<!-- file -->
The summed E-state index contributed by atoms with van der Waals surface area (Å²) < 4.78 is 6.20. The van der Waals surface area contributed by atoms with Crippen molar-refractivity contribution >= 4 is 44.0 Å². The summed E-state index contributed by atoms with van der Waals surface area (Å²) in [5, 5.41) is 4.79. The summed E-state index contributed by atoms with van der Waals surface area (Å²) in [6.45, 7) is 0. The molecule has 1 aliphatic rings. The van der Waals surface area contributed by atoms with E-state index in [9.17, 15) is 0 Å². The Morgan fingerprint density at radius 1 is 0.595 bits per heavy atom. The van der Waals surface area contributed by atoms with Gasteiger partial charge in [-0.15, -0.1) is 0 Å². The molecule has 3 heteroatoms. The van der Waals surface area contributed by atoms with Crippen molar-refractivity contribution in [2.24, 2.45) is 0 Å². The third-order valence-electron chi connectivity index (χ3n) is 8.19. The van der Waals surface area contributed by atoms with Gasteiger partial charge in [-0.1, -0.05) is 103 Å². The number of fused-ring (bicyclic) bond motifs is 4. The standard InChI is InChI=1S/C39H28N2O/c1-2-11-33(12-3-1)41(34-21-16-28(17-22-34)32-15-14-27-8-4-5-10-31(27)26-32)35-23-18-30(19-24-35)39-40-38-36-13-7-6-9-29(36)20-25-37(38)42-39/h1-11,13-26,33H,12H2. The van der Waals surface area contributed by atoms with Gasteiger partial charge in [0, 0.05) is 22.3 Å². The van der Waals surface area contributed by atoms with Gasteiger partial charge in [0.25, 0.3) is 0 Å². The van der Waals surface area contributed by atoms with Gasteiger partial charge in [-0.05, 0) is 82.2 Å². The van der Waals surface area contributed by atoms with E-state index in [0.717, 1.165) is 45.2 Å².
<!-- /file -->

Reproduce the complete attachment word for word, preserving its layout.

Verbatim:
The summed E-state index contributed by atoms with van der Waals surface area (Å²) < 4.78 is 6.20. The van der Waals surface area contributed by atoms with Crippen molar-refractivity contribution >= 4 is 44.0 Å². The summed E-state index contributed by atoms with van der Waals surface area (Å²) in [5, 5.41) is 4.79. The summed E-state index contributed by atoms with van der Waals surface area (Å²) in [6.45, 7) is 0. The molecule has 1 aliphatic rings. The van der Waals surface area contributed by atoms with E-state index in [9.17, 15) is 0 Å². The Morgan fingerprint density at radius 1 is 0.595 bits per heavy atom. The van der Waals surface area contributed by atoms with Gasteiger partial charge in [-0.15, -0.1) is 0 Å². The molecule has 3 heteroatoms. The van der Waals surface area contributed by atoms with Crippen molar-refractivity contribution in [2.24, 2.45) is 0 Å². The third-order valence-electron chi connectivity index (χ3n) is 8.19. The van der Waals surface area contributed by atoms with Gasteiger partial charge in [-0.1, -0.05) is 103 Å². The number of fused-ring (bicyclic) bond motifs is 4. The standard InChI is InChI=1S/C39H28N2O/c1-2-11-33(12-3-1)41(34-21-16-28(17-22-34)32-15-14-27-8-4-5-10-31(27)26-32)35-23-18-30(19-24-35)39-40-38-36-13-7-6-9-29(36)20-25-37(38)42-39/h1-11,13-26,33H,12H2. The van der Waals surface area contributed by atoms with Gasteiger partial charge in [0, 0.05) is 22.3 Å². The van der Waals surface area contributed by atoms with Gasteiger partial charge in [0.25, 0.3) is 0 Å². The van der Waals surface area contributed by atoms with Gasteiger partial charge in [-0.05, 0) is 82.2 Å². The van der Waals surface area contributed by atoms with E-state index in [0.717, 1.165) is 45.2 Å².